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Busy with Buzzwords: "Own this"

So, how many times have you been asked to "own" something vs. just doing it?

Of late, 5-6 people have used those exact words when asking me or others to work on something. Its like somebody just sent out a motivation tactic memo to everyone that I know!

The choice of words is really fascinating to me. Clearly, I'm going to be much more committed to doing something that I now apparently "own" and the subtle difference in words can have quite an impact on the way the work you're parcelling out is treated.

Think about it: Doesn't owning the grocery-shopping sound better than being told to go and do some chores?

In my mind though, owning something means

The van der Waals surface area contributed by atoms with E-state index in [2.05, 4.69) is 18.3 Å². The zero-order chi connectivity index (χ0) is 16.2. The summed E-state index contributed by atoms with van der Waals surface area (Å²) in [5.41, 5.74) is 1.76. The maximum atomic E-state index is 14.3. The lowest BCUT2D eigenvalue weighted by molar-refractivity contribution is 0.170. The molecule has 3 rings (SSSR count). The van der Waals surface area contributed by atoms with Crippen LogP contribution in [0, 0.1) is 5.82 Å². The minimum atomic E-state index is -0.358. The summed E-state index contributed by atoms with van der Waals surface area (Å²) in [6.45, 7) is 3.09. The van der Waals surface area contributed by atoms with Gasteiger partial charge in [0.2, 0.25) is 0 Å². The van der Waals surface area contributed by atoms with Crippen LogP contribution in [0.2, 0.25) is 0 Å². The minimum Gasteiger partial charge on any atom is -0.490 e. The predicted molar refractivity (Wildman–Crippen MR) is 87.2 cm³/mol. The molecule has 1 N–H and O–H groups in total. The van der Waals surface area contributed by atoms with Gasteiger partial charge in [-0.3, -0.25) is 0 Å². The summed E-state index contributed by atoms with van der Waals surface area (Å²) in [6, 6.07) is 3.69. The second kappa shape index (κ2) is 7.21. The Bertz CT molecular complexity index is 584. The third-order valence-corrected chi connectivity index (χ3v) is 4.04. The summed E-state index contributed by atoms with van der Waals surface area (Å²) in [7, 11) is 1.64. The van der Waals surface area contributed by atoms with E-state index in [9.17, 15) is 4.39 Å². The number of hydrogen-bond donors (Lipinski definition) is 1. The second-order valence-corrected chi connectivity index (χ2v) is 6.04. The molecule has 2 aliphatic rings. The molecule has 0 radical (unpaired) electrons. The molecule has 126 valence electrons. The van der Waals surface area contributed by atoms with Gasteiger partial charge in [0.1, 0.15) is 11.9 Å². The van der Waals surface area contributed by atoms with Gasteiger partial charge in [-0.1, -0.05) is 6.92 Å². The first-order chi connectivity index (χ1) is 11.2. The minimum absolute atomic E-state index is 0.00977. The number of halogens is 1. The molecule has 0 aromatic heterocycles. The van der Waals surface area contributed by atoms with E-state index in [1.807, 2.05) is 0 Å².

• enpowerment (hopefully some resources as well)
  • decision-making ability, even if its limited. 
If you're not given these, you're not "owning" stuff, you're doing stuff; which is fine; just different and probably less interesting.

The take-away:

To those who would make others "owners":
  • its a surprisingly effective motivation tactic; just using those words can make people much more committed to completing the task that you want them to do
  • but don't be evil and use those words well; give people the right to influence, drive and make decisions as they do this.
  • Everyone will be happier this way

To those who would be made "owners":
  • just be aware of this tactic that others use
  • if you feel like it, use it to your advantage! Take the initiative, be bold and if met with resistance, throw the "But you wanted me to own this" card.


Isaac said…
To me, the essence of owning a task is ensuring that it gets done. If I ask someone to own something, I generally mean "do it, or get someone else to do it".

You're right, though, that there's an empowerment angle in the implicit third option (which exists in enlightened companies like Google): "...or figure out why it's not needed, or why something else would in fact be a better thing to do".

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